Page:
About the book
Departing from the traditional Criticism of African fiction, E. Raja Rao's criticism shows how the contemporary African American fiction, strongly based on the Indigenous " Aesthetic Tradition " of African American literature, has come of age in the 1960s, a period commonly regarded as the SECOND Harlem RENAISSANCE. The works analyzed in light of the "aesthetic tradition" of African American imagination range from CYRUS COLTER's The Rivers of Eros through ISHMAEL REED'S Mumbo Jumbo, CLARENCE MAJOR'S Reflex and Bone structure , CHARLES WRIGHT'S The Wig to ALICE WALKER'S The Color Purple.
Raja Rao argues that the traditional African American literary criticism strongly influenced by the mainstream critics veered round what is known as the " Protest tradition " of the African American literature. Too much emphasis on the " Protest tradition " both by the whites as well as the blacks, Raja Rao claims, is responsible for much of the distortion caused to the evaluation of the African American Fiction in the past. True heirs to the post-Ellisonian tradition, the contemporary writers like Colter, Reed, Major, ( Charles ) Wright and ( Alice ) Walker no more operate in the limited Framework of the " Protest tradition " which has a decrepit influence on the work of art. As Practitioners of the " apologue ," to use the terminology of Robert Scholes, they reinforce the concept of the " aesthetic Traditions " of African American literature by their works as literary constructs.
Raja Rao discusses in the book the Various literary forms successfully adopted by the American writers of the sixties. Colter adopts the neo-Gothic imagination in his novels. Reed Uses mythopoesis for incorporating a cosmic Vision in his novels. Major suits his works in the nouveau Roman tradition of French origin. Wright works in the tradition of black Humor ( humor noir ) Whereas Walker sets her work on the theme of androgyny. By analysing the varied literary constructs as adopted by the different writers of the sixties, Raja Rao concludes that the contemporary African American writers neither fall a victim to the " Protest tradition " of the yester-years, nor become a votary of the exponents of the Black Aesthetic Movement of the sixties. With neither bias nor hatred for the American as well as European forms , the contemporary Afro-American writers have transmuted the black suffering into the metaphor for the twentieth century problems. Transcending racial distinction between the blacks and the whites, the " aesthetic pushes out the boundaries of African American criticism as a serious humanist enterprise.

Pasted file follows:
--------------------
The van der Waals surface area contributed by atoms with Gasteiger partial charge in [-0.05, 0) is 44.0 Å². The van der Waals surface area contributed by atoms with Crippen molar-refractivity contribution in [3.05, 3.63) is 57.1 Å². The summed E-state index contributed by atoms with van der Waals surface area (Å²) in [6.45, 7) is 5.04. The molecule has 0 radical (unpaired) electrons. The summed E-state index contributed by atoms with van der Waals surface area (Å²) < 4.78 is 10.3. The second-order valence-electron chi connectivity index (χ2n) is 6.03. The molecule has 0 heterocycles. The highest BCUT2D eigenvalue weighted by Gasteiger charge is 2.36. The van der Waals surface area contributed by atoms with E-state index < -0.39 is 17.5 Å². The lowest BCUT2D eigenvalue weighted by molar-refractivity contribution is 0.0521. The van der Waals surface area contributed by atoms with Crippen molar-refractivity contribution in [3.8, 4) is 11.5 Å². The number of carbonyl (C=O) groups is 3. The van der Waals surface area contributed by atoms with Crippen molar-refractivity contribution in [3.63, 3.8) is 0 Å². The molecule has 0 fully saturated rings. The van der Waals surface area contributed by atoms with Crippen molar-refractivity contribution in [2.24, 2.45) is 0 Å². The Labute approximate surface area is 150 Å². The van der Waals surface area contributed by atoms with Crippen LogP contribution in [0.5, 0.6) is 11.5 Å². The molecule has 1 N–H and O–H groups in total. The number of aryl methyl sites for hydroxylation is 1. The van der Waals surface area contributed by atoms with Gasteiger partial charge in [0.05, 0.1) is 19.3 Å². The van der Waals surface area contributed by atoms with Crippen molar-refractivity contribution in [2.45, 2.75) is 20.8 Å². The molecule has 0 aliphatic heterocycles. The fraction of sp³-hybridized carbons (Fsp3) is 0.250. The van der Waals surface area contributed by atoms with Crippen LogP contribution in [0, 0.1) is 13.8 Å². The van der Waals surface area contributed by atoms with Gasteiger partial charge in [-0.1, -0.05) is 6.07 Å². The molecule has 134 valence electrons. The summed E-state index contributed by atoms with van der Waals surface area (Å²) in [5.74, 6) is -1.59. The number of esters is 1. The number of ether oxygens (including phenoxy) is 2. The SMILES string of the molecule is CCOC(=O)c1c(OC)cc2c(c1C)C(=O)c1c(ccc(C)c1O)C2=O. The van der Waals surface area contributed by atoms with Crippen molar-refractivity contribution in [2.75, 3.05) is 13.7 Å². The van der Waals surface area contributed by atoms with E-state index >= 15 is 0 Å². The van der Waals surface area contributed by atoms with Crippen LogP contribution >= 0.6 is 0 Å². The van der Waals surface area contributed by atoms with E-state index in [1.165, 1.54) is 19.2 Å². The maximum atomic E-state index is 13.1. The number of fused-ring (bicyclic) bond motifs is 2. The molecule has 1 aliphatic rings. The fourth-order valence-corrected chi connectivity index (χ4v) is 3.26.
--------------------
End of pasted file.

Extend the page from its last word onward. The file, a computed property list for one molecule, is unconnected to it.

Raja Rao traces the development of a significant tradition in African American fiction, namely the " aesthetic tradition " which has gone almost unnoticed by scholars and critics. Beyond Protest, the first Successful comprehensive work to Study the major stand of the African American literary tradition is certain to have its impression on African American literary criticism.
Excerpts from the Foreword........ Professor E. Raja Rao's Beyond Protest : A Critical Examination of Contemporary African American Fiction is a welcome addition to the Commentary about Afro-American fiction. There are a number of crucial issues and trends in America at the present time that will Determine the fate of the still somewhat New World; but no question needs closer examination that the question of " Black Identity " or " African- American Identity." Dr. Rao's book is Important because it shows in scholarly and precise Ways how " African-American " writers ( a term preferred now by "Black" Americans ) have struggled to assert their humanness and their affiliation with international and Universal aesthetic Movements without renouncing the specific African-American content of their Lives in America. Just as Dr. Rao's study shows how all members of a given Society are " secret sharers " in the traditions of that culture, so he also demonstrates that criticism crosses national boundaries in today's world. Within the "global Village ", it is possible for a researcher in Orissa to see deeply into the Harlem experience. Indeed, it may be possible for such a researcher to see Harlem more clearly than an American can see it somewhat dispassionately.... I Learned in my trips to India that late Modernism can Learn from the decencies of a traditional society. Professor Rao embodies in his Advanced study. - Howard Wolf ( Professor of English and American Literature at the State University of New York at Buffalo, U.S.A.)
Excerpts from " Introduction"..... African-American literature in General and African-American literature in the United States. Its popularity in India has been no less. At any given time there are a number of Scholars working on their dissertations on African-American fiction for their M.Phil. or PhD.Degrees. African-American fictions also has competitively edged its way into the special Paper syllabi of the Master's and Post-Masters' programmes of the English departments of Indian Universities. This augurs well, for it is an culturally but in terms of aesthetics as well. This book of E. Raja Rao which seeks to probe into that area is a Sound work and will be heeded and used by the academy in the days to come. Prof. BIYOT K. TRIPATHY (Deptt. of English, Utkal University, Bhubaneshwar, India)